No laughing matter
Have you ever wondered what a sleeker, more aerodynamic version of the boxy Lancia Delta would look like? Well, this should give you the idea, and we won’t be offended if this is the first time you’ve laid your eyes on this unique creature.
Combining two of Italy’s finest names in automotive, Lancia left the designing to Zagato, where then-designer Marco Pedracini took a Delta HF Integrale Evo 1 and gave it a new fastback coupè look, featuring Zagato’s iconic double-bubble roof of course. Incredibly, just 24 examples of the Hyena exist, with this 1991 model being #002, and has been treated so some tasteful and refined modifications allowing it to produce an impressive 300bhp! If you’re looking for a true coach-built modern classic, it doesn’t get much better than this!
17ft of pure class
I’ve said it previously, and I’ll stand by my word – the Bentley Brooklands is the best modern-day era Bentley to glide out of the Crewe factory. It has the unrivalled presence you’d expect from a top-of-the-line Bentley, but also boasts real performance and an interior fit for royalty.
This perfectly spec’d 2008 example displays just how well these land-yachts have aged, with the soft metallic pale blue allowing the rich tan leather interior to really sing, with perhaps the clearest glass we’ve ever seen in a car – thankfully not a window tint in sight! Naturally, a car stretching over 17ft long and weighing over 2.6 tonnes needs a hefty motor to keep it in motion, and Bentley didn’t hold back with the Brooklands. It’s 6.75-litre twin-turbocharged V8 produces 530 bhp, an impressive amount, sure, but its torque is the headline figure here - a world-turning 1,050 Nm at 3,250rpm!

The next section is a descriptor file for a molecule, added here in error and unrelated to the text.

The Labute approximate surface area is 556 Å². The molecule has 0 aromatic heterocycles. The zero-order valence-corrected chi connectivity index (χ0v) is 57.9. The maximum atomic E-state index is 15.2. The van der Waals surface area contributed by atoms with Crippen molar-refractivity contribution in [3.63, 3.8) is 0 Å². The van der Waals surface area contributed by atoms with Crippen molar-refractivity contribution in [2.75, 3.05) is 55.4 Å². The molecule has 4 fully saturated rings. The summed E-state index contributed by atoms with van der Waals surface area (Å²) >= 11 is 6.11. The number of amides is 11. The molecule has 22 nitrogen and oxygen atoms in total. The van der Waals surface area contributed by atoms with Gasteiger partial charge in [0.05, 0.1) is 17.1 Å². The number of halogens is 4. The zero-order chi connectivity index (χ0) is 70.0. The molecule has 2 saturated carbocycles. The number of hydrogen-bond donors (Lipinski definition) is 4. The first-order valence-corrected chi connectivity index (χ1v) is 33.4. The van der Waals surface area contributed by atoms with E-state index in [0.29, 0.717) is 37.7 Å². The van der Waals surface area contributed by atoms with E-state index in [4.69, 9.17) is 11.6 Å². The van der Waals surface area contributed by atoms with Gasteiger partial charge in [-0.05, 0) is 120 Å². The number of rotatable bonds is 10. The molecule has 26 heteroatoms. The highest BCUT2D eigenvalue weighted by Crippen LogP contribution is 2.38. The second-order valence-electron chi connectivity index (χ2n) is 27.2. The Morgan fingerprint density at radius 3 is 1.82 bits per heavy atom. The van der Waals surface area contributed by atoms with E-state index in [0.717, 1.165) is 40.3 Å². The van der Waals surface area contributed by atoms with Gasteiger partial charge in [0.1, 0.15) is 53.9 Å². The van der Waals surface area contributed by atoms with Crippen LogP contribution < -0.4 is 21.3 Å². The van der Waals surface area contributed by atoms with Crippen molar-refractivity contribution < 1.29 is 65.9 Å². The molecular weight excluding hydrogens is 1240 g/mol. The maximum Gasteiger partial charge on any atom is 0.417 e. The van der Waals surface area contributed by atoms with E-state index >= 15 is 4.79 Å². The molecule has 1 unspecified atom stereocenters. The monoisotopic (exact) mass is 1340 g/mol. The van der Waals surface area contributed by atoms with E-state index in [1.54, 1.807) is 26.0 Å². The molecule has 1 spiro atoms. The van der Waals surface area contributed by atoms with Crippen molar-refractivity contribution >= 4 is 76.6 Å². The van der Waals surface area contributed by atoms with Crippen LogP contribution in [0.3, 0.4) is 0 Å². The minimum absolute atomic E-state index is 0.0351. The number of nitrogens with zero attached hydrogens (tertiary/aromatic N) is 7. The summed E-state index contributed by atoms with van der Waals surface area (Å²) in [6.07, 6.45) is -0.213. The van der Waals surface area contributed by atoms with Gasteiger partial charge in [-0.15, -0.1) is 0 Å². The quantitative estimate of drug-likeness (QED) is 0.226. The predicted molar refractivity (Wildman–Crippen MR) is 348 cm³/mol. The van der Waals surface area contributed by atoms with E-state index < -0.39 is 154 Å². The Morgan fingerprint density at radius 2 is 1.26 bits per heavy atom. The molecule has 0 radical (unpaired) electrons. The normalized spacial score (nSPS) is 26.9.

Hans’ personal Batmobile
Arguably one of the greatest designs from BMW’s rich catalogue, the 3.0 CSL ‘Batmobile’ is a true icon, both on and off the racetrack. This homologation special is one of the 57 and final Second Series CSL variants, and is an ex-BMW Motorsport test car, as well as being the then works driver Hans Stuck’s personal road car.
The CSL, much like modern day BMWs is the 3.0 in its purest form. Boasting a plethora of extras, the CSL was built from thinner-gauge steel and had an aluminium bonnet, bootlid and doors. With motor racing on the mind, the CSL became the perfect foundation for the fire-spitting, wide-bodied race cars they later became. With an incredible history behind it, this 1974 example is perhaps one of the most important Batmobiles ever to hit the market.
The Mini hiding a monster
Aiming to propel you into outer space and scare you senseless in no particular order, this 1990 Mini Cooper is truly a car not for the faint of heart. Crammed into this famously micro machine sits a 230bhp Honda K20 2.0 engine, mated to a 6-speed gearbox with some lightweight race seats for company. As track-only specials go, this Mini is likely to be the one that leaves you breathless!
Weighing just 700kg with that might power at your disposal requires some serious engineering, and thankfully this ZCars built machine doesn’t just boast ridiculous power. Wilwood brakes allow it to stop on a dame, and its suspension and chassis has been heavily modified to cope with the insanity!
Ferrari and dirt roads aren’t usually things you’d associate with each other, but during the madness that was rallying during the 1980s, manufacturers and privateers in certain categories had free reign to concoct the maddest vehicles possible, all in the quest for glory. Despite never being a Ferrari-led project, Italian race team Michelotto built around a dozen 308s to Group 4 regulations in the late 1970s.
This gloriously green example is an exact replica of one of the dozen rally cars, and has been given a complete overhaul to ensure its competitive on the dirt, including a roll cage, flared wheel arches, lifted suspension and so much more, it even has F355 throttle bodies which we’ve no doubt makes it sound even better than before! To complete the rally-ready look, this example features a Pioneer livery with the iconic Group 4 five spoke gold wheels.